Editor’s Note: This letter is primarily written to presidential candidate Donald Trump, but it also expresses what must be said to all who claim the identity of Christian and advocate violence as a credible solution to the world’s problems. Matthew writes for the benefit of all who are affected by the vicious cycle of violence and hostility which is unfortunately being fueled by Islamophobic rhetoric. The victims of this rhetoric are innocent Muslims harassed at home and falsely labeled enemies abroad, but they are also those who perpetuate this dehumanizing rhetoric and lose something of their own humanity in the process. All who profess to follow Jesus should understand that violence is antithetical to his Way, as he came not to take life, but to give life in abundance to all.
Just a few days ago, you stated that your plan for ISIS, should you become the President of the United States of America, would be to “bomb the shit out of them.” My first question regarding this is: how do you reconcile your stance with that of Jesus? As a good Christian, I am sure you are aware of the story of Jesus in the Garden of Gethsemane. In Matthew’s version of the story (as well as John’s), you will read about a violent disciple, Simon Peter, who attempts to thwart Jesus’ peaceful mission with a sword but is immediately rebuked by the Lord. Live by the sword, die by the sword. Jesus then even says that he has twelve legions of angels at his disposal, should he decide to bomb the shit out of the overwhelmingly powerful Roman soldiers and thus, save his own hide. Is that not essentially the same type of firepower that you will posses should you become the President? So, why then, would you unleash your arsenal when your Master did not? You do claim to be a follower of Jesus, don’t you?
Live by the bomb, die by the bomb.
Now, I am sure that you are also very familiar with the Sermon on the Mount. Even non-Christians like Gandhi, who read the sermon daily, take these teachings seriously. In this sermon, Jesus offers some very radical teachings on non-violence and enemy love. Contrary to Levitical law, Jesus teaches that we are to love our enemies (Matt 5:44) and turn the other cheek when violence is committed against us (5:39). We do this because that is what the Father does (5:48). Mr. Trump, how can you honestly reconcile this command of love with your current view of the worldwide crisis, one that is only exacerbated by an ever-escalating cycle of retributive violence? In my opinion, it simply cannot be done, no matter how creatively, or rather, how un-creatively, you read Matthew 5–7.
And speaking of commands of love . . .
Do us all a favor and read the Parable of the Sheep and the Goats because it will go a long way in helping you better understand how to properly love the One you claim to follow. In this teaching, Jesus, in a very real way, teaches that what we do to the “least of these,” we do to him. Literally! Paul takes an identical view regarding humanity’s interconnectedness in his letter to the Romans. According to John’s gospel, this is because nobody comes into being without coming into being through Christ (John 1:3). If I may be blunt: this includes Middle Eastern refugees, of which, Jesus was one. When you refuse to feed the hungry, when you refuse to give drink to the thirsty,when you do not welcome a stranger, you do those very things to Jesus Christ, the Lord of your life, nay, the Lord of everything and everyone!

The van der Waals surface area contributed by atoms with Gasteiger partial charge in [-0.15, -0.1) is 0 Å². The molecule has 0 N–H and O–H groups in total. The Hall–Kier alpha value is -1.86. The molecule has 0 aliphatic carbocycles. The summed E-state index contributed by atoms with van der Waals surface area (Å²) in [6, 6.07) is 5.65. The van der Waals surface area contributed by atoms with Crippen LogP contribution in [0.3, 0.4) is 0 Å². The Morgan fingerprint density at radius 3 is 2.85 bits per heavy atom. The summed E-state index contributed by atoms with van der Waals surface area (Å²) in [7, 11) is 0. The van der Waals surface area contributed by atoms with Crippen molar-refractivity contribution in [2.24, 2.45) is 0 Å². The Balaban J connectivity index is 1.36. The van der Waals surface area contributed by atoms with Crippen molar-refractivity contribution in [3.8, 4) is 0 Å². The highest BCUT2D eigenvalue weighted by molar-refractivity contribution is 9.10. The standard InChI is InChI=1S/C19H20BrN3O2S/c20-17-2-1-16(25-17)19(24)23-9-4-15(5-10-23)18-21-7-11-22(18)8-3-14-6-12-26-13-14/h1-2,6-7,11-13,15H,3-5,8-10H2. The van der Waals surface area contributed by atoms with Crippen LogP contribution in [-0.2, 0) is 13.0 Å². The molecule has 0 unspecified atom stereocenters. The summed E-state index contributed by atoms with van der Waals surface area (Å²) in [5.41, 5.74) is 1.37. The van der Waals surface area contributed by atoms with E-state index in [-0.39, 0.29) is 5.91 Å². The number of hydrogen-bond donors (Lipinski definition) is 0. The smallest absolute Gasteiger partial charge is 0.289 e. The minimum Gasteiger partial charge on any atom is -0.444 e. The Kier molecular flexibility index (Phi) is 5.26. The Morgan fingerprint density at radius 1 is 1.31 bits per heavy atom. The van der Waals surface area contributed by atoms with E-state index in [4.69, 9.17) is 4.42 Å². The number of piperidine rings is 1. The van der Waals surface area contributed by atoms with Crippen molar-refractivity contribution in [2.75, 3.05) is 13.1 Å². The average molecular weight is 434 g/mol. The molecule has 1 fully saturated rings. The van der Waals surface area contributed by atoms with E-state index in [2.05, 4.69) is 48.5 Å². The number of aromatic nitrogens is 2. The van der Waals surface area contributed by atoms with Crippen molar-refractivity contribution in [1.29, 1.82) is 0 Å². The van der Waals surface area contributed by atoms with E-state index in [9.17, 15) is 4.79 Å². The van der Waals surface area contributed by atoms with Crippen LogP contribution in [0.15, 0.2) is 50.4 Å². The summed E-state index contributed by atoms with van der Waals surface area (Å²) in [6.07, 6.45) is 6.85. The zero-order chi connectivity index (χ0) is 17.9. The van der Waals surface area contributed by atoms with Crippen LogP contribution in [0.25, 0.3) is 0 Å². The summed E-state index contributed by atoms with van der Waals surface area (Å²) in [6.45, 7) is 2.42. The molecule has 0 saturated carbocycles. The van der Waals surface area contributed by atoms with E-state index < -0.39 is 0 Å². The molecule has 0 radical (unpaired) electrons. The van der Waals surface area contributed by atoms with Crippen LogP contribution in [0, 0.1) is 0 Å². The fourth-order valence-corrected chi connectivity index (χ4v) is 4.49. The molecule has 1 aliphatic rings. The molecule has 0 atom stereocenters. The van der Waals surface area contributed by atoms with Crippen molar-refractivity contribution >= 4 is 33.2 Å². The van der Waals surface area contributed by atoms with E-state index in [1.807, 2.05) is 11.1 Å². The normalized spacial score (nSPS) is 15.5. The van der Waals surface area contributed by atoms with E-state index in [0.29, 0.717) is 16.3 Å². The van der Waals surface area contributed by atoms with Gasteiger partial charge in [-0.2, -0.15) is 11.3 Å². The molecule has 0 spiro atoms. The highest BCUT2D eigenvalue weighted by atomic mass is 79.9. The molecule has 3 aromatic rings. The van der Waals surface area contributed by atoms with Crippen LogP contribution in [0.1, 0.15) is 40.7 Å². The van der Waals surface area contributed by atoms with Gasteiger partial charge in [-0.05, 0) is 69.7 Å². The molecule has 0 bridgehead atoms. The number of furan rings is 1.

So, after the cameras are turned off, after the microphones are taken from your mouth, after the ego lays itself to bed at night, meditate on this.
I do not say these things to condemn you. Your words and actions are self-condemning (See Romans 2:1). But you are loved and therefore, can be love to others. You must humble yourself and see Christ in even your enemies though. The first and second century followers of the Way—i.e. Christians—had this view and that is why they were decidedly non-violent.
O, how far we have fallen as a church!
Mr. Trump, I implore you to repent. Change your mind regarding this. It is never too late to change your posture to line up with Christ’s, which is decidedly peaceful. Test this with John 20:19–23. If you claim to be a follower of Christ and thus, living in the Spirit, then the manifestations of that will clearly match the Spirit Jesus breathed on the disciples after the resurrection. The public actions I have seen from you in the past few months assuredly do not. Again, in the quiet moments, when you are at your most childlike, meditate on this and repent.
I pray you find the peace of Jesus in your heart.
Matthew J. Distefano